Nomenclature
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Nomenclature

Now let's consider naming alcohols. There are at least two ways to name alcohols, depending on how you look at the structural formula of the alcohol. The IUPAC approach is to see the -OH functional group attached to a chain of carbon atoms. Another approach is to see a group of carbon atoms attached to the -OH functional group.

Example 1

This is the structural formula for one alcohol. (It is also shown in Example 1 in your workbook). You can see it has the functional group -OH attached to one carbon atom. This particular alcohol goes by several names. Its two chemical names are methyl alcohol and methanol. It also goes by the common names of wood alcohol and completely denatured alcohol.

H  

H-C-O-H
|  

methyl alcohol
(wood alcohol)

IUPAC: methanol
(from methan + ol)

 

In naming this compound, you can take (as I said) two approaches. You can either look at it as a methyl group attached to the -OH or you can look at it as an -OH group attached to a carbon chain consisting of one carbon atom.

You could say that it is a methyl group attached to the alcohol functional group and therefore call it methyl alcohol.

You could also look at this as a one-carbon-atom chain with an -OH attached to it and therefore start with the name for the carbon chain as methane and then drop the -e and add an -ol ending to indicate that it is an alcohol. This method is the IUPAC method and it is the preferred method for naming alcohols.

Example 2

This is the structural formula for the most common of the alcohols (and is also shown in Example 2 in your workbook). It is ethyl alcohol or ethanol, again depending on how you choose to name the compound.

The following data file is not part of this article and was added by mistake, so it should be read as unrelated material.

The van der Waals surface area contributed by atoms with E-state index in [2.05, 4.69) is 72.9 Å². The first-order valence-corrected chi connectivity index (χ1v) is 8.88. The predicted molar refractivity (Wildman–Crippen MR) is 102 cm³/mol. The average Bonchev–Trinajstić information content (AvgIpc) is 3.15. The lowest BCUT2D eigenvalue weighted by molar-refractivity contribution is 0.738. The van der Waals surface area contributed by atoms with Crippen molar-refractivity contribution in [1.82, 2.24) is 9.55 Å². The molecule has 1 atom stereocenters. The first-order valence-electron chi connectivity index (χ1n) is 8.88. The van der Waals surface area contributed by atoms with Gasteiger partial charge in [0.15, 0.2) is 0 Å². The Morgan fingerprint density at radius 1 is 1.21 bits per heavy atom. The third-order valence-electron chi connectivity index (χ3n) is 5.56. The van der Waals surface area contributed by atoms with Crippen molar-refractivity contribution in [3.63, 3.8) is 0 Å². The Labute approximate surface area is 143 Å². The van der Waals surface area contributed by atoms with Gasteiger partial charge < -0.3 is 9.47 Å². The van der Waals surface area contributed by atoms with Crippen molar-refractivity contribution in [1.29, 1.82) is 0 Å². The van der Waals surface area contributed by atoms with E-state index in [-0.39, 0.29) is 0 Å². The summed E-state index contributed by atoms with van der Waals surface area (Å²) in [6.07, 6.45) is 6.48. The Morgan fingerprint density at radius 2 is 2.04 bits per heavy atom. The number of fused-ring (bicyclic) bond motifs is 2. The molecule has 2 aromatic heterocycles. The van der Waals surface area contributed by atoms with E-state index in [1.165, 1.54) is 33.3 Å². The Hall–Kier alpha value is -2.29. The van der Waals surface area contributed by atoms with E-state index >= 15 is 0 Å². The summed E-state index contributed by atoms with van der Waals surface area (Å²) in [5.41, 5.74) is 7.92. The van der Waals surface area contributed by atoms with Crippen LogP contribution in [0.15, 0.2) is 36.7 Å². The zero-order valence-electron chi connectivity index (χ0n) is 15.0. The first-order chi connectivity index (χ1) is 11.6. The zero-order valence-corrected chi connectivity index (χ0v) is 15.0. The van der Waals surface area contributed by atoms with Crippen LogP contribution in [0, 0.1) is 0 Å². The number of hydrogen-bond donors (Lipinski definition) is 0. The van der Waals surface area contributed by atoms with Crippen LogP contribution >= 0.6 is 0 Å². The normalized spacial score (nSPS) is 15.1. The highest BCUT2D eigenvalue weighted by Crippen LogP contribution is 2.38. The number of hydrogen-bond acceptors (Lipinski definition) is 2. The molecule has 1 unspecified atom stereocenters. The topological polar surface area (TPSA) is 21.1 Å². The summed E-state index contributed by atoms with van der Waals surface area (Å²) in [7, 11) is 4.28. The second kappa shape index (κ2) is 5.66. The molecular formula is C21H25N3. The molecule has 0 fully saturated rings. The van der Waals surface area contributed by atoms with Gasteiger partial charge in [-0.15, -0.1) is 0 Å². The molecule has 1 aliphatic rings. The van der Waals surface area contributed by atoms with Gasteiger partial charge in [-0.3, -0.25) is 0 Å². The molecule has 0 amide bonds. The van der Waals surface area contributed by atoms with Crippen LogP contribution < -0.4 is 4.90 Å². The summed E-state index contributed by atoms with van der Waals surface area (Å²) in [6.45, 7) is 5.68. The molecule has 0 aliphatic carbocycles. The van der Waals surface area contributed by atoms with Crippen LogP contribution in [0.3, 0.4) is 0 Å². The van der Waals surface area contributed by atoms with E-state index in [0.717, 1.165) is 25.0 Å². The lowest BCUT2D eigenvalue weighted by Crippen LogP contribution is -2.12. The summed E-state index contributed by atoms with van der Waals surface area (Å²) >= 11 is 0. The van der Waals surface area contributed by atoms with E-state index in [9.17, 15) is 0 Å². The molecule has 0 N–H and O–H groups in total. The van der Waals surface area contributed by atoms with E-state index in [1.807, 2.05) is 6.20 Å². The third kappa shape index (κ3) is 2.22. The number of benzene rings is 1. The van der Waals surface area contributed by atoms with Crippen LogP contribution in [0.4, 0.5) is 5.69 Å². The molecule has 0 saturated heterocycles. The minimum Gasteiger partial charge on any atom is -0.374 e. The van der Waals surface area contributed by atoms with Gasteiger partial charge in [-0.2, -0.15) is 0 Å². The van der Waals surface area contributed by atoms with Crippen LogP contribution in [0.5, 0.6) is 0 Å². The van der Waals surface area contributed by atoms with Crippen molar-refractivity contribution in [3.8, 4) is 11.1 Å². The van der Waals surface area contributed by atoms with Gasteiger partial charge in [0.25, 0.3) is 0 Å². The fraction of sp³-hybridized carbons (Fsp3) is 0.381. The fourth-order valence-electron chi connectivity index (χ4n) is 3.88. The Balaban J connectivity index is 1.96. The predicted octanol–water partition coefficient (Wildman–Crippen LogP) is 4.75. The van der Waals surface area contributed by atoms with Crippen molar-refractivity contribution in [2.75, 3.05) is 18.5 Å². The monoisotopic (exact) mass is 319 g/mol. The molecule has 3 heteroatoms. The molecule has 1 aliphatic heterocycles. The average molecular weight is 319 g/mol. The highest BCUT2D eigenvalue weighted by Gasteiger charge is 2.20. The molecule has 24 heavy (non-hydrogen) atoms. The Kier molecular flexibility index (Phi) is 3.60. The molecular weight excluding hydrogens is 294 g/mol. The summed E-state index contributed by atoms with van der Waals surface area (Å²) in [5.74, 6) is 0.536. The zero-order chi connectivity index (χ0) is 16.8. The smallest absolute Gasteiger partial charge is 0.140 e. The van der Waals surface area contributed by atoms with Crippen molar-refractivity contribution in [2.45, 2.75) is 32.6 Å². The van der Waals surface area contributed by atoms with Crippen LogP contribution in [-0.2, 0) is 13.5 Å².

H H 
| |
H-C-C-OH
| |
H H 

ethyl alcohol
(grain alcohol)

IUPAC: ethanol
(from ethan + ol)

The IUPAC method of naming the compound is the preferred name. It is derived from the name ethane because of the two-carbon-atom chain. The -e at the end of the name is replaced with -ol because of the alcohol functional group. 
The other names, however, are well ingrained in use and will undoubtedly continue to be used. Grain alcohol is one such name. Also, the name "alcohol" by itself usually refers to ethanol.

 

In these first two examples there has been no need for the use of numbers to indicate where the -OH group is attached because there is only one place that it can be attached. In methyl alcohol there is only one carbon. In ethyl alcohol the -OH can go on either carbon but either way, that carbon will be the number one carbon, so there is no need for the number.

Example 3

However, in the structural formula shown here (and in Example 3 in your workbook), this is not the case. Here it is necessary to indicate where the hydroxyl group is attached to the carbon chain.
H   H   H
|   |   |
H-C - C - C-H
|   |   |
H   OH  H
isopropyl alcohol

IUPAC: 2-propanol

The IUPAC name for this compound is 2-propanol. In this name the 2- indicates a group attached to the second carbon. The propan- part indicates that the carbon chain is three carbon atoms long. The -ol on the end indicates the presence of an -OH functional group at that second carbon.
The other approach to naming this compound is to look at it as an alkyl group attached to -OH. Since that alkyl group is an isopropyl group, this alcohol can be named isopropyl alcohol.